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Mississippi State Flag Could Be Subject to ‘Sneak’ Removal Vote, Says Sen. McDaniel

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The Republican-controlled Mississippi State Legislature is poised to have a “sneak” vote intended to replace the state’s flag, which contains Confederate insignia, according to Republican State Senator Chris McDaniel.

The push to replace the flag follows a nationwide onslaught of desecration of confederate monuments in response to George Floyd’s death reinvigorating the Black Lives Matter movement.

The potential vote, which McDaniel alerted his 250,000-audience to via a Facebook live stream, may provide further evidence of how this mindset has infiltrated government – even reaching a Republican-controlled body.

State Rep. Chris Bell (D-Miss.) appeared on MSNBC on Friday to demand the Mississippi governor allow local politicians, not the public, to decide.

The Mississippi state flag which features the Confederate battle flag appears to be the latest target of history-erasers and political correctness enforcers. The overwhelming majority – over 64 percent – of residents voted to keep the 1894 flag in a 2001 referendum:

File:Flag of Mississippi.svg - Wikimedia Commons

Precedent demonstrates that for the state’s flag to be altered, it ought to be left to citizens to decide. Certainly not government.

Despite this, McDaniels warns:

“Monday or Tuesday expect a vote on the flag at your state capital.”

The 12-year State Senate veteran emphasizes that Mississippi residents and voters “may not be aware of”  the current push to replace the flag since “it’s happening behind closed doors.”

https://www.facebook.com/senatormcdaniel/videos/186379032807184/

McDaniels outlines two plans originating from different chambers – both majority Republican – of the Mississippi State Legislature.

The House side is “calling for a new flag. […] What they’re proposing is to place on the ballot the choice of two flags, neither of which is the present flag,” while the Senate’s “plan is to have two flags.” McDaniels clarifies that “both of which will eventually lead to a new flag.”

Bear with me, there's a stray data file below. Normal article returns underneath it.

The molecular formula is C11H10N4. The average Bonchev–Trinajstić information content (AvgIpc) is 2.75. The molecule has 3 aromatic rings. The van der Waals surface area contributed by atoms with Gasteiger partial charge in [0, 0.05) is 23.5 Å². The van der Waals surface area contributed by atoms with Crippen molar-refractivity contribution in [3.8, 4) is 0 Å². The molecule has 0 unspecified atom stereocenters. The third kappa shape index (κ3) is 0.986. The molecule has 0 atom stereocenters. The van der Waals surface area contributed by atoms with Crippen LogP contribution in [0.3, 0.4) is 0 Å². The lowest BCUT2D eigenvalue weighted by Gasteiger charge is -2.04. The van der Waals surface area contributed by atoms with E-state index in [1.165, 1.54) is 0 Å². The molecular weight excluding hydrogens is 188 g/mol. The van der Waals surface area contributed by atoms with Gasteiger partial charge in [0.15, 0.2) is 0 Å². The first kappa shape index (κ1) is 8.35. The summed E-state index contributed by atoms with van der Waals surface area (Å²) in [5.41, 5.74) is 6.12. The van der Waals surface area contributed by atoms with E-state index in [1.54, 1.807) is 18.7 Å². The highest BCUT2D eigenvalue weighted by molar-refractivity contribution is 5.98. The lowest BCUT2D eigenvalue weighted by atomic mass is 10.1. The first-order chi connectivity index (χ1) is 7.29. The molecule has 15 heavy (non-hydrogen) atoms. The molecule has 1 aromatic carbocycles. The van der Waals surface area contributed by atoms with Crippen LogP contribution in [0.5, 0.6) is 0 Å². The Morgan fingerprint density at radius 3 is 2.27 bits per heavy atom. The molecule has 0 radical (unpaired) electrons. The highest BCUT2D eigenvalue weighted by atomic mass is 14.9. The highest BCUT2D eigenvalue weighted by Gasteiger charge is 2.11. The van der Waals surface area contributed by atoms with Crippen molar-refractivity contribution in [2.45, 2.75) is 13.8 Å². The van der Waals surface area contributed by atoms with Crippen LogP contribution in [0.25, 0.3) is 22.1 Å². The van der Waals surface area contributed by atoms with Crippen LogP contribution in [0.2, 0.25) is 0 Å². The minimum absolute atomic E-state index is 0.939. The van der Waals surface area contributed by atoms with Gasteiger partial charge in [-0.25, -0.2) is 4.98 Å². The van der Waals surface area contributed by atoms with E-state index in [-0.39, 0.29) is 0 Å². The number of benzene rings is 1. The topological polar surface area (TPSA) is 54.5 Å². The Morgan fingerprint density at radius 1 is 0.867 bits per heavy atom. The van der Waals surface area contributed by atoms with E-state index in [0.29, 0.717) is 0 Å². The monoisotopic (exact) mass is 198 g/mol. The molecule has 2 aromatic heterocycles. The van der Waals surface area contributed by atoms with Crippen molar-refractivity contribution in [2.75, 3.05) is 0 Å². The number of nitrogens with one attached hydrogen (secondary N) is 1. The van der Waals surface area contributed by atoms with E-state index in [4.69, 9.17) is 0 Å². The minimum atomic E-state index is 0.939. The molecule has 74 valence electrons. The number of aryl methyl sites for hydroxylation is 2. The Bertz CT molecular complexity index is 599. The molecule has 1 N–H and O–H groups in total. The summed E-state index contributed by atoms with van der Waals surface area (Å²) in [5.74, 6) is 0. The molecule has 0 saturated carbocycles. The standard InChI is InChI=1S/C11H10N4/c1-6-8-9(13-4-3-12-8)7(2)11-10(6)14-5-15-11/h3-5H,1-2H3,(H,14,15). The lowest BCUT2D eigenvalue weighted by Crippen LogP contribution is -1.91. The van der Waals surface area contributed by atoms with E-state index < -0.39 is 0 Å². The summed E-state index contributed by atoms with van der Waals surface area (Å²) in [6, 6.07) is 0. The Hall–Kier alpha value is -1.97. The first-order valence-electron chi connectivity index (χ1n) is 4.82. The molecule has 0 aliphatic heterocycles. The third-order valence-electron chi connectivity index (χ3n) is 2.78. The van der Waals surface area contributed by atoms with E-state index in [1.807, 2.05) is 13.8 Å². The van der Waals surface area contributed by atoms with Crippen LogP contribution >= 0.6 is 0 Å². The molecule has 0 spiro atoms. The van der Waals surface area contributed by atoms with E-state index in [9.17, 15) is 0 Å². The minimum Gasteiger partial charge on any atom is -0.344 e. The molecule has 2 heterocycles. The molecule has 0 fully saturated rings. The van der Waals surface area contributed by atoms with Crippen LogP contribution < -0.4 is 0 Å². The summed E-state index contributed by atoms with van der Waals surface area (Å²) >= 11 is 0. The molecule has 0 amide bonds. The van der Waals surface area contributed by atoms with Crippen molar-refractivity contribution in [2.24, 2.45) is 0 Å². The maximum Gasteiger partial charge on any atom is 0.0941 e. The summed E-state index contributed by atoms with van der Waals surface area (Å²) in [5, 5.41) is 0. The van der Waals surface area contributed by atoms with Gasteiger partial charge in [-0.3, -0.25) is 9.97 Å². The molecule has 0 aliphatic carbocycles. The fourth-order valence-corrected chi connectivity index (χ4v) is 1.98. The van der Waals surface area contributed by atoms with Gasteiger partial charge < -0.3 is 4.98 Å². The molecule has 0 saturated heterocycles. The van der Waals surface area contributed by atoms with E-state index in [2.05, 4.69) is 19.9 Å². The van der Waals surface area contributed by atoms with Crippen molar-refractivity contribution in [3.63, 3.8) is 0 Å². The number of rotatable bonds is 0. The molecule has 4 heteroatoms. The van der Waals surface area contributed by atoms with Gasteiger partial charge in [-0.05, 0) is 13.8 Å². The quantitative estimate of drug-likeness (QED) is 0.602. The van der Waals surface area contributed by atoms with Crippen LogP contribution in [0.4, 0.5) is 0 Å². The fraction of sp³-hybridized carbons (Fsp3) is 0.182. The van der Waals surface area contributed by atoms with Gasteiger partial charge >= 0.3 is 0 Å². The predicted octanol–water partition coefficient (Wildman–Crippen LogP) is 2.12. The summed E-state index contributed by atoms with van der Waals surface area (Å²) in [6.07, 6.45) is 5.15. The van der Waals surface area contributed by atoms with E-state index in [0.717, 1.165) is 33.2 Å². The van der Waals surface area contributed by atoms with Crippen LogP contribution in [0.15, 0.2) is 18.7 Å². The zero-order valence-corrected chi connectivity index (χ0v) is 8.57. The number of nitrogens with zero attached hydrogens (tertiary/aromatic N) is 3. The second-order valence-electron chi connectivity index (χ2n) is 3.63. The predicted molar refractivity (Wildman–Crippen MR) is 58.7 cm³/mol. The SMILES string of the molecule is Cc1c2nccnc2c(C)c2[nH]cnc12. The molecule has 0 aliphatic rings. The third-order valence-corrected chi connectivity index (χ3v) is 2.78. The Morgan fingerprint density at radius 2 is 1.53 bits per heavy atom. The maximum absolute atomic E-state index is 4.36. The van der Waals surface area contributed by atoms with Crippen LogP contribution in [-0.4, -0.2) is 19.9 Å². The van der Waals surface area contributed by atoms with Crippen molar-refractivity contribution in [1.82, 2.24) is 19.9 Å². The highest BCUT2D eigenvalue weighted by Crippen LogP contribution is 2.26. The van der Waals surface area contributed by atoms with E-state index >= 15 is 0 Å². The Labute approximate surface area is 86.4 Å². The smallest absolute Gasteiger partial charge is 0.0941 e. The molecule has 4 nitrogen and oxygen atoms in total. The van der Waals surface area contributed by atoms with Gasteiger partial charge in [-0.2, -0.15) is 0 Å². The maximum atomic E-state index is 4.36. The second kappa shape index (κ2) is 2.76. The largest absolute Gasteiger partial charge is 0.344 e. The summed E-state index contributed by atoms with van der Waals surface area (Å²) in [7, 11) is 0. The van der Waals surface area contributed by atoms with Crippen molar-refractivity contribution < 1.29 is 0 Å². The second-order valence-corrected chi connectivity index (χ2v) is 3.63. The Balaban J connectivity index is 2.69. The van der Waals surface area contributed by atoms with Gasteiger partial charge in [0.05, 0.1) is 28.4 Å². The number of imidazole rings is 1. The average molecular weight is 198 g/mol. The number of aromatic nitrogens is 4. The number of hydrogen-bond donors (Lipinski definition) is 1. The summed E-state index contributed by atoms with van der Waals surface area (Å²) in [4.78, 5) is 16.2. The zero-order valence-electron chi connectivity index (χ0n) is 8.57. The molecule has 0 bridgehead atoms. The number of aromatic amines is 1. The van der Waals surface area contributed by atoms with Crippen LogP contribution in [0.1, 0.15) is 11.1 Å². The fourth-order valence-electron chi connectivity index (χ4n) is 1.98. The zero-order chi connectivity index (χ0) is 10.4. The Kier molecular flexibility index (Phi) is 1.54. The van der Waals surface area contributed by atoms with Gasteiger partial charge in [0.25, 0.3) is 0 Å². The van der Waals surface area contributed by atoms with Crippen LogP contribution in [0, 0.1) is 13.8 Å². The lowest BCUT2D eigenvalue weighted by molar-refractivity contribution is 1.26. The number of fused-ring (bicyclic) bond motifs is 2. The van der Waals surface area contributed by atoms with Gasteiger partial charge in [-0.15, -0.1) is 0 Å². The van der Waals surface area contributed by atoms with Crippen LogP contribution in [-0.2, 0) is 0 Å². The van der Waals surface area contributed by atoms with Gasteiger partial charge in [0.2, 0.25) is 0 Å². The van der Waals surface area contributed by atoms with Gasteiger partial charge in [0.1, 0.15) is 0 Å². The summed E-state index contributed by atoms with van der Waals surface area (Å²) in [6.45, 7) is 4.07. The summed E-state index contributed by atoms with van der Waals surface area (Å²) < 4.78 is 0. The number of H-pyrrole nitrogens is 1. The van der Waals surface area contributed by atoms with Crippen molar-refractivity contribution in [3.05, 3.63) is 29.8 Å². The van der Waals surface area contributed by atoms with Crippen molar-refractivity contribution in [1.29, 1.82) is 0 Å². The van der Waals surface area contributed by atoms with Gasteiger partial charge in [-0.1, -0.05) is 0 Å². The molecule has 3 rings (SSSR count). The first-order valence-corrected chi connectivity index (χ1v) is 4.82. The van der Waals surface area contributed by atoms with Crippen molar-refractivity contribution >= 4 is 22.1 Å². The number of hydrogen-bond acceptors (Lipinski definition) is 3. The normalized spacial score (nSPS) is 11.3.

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The Senate plan would “keep those two flags flying and then hold a referendum later about two years from now. In the meantime, what they’re thinking about doing is bringing down the present flag from all the buildings and all the structures and putting something else in its place, perhaps an In God We Trust or something like that to try to pacify conservatives.”

McDaniel’s live stream follows calls from entities such as Mississippi public universities, the Southeastern Sports Conference Commissioner, and the National Collegiate Athletic Association (NCAA) Board of Governors to change the flag, noting “they will keep postseason athletic events from being hosted in the state” until then.

On principle, he opposes the decision since “this really isn’t about the fight for a flag at all. It’s about a fight against a philosophy that seeks to erase our history, that seeks to delegitimize the American experience, our institutions, and our traditions.”

And procedurally, McDaniels takes issue with the sneak vote: “if the people decide they want a new flag, let’s give them a new flag, but only after a referendum.”

Given Republicans’ willingness to place something sacrosanct as the state’s nearly 130-year-old flag on the chopping block, McDaniels implores individuals to share his video and not allow this clear affront to American history to materialize.


Staff Writer

The National Pulse is a part of the American Principles Project.